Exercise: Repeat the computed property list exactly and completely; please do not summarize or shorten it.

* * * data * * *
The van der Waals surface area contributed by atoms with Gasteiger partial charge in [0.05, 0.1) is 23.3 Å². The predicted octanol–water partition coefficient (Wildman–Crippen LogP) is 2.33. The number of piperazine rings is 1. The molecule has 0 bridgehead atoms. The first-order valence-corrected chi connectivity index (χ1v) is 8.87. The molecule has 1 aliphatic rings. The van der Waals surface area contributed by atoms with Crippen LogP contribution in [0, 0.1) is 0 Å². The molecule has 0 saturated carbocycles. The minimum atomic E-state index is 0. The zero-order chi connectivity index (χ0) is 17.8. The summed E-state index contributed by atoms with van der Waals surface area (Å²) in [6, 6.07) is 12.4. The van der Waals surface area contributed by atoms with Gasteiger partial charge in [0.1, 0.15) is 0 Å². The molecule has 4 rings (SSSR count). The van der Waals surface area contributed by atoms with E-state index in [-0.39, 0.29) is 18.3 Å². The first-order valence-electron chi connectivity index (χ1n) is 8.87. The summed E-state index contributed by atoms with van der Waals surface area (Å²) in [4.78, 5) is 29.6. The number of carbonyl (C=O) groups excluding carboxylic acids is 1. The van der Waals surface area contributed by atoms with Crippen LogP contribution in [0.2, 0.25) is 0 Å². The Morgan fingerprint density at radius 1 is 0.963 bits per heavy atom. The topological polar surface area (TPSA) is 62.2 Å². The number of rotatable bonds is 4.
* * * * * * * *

The van der Waals surface area contributed by atoms with Gasteiger partial charge in [0.05, 0.1) is 23.3 Å². The predicted octanol–water partition coefficient (Wildman–Crippen LogP) is 2.33. The number of piperazine rings is 1. The molecule has 0 bridgehead atoms. The first-order valence-corrected chi connectivity index (χ1v) is 8.87. The molecule has 1 aliphatic rings. The van der Waals surface area contributed by atoms with Crippen LogP contribution in [0, 0.1) is 0 Å². The molecule has 0 saturated carbocycles. The minimum atomic E-state index is 0. The zero-order chi connectivity index (χ0) is 17.8. The summed E-state index contributed by atoms with van der Waals surface area (Å²) in [6, 6.07) is 12.4. The van der Waals surface area contributed by atoms with Gasteiger partial charge in [0.1, 0.15) is 0 Å². The molecule has 4 rings (SSSR count). The van der Waals surface area contributed by atoms with E-state index in [-0.39, 0.29) is 18.3 Å². The first-order valence-electron chi connectivity index (χ1n) is 8.87. The summed E-state index contributed by atoms with van der Waals surface area (Å²) in [4.78, 5) is 29.6. The number of carbonyl (C=O) groups excluding carboxylic acids is 1. The van der Waals surface area contributed by atoms with Crippen LogP contribution in [0.2, 0.25) is 0 Å². The Morgan fingerprint density at radius 1 is 0.963 bits per heavy atom. The topological polar surface area (TPSA) is 62.2 Å². The number of rotatable bonds is 4.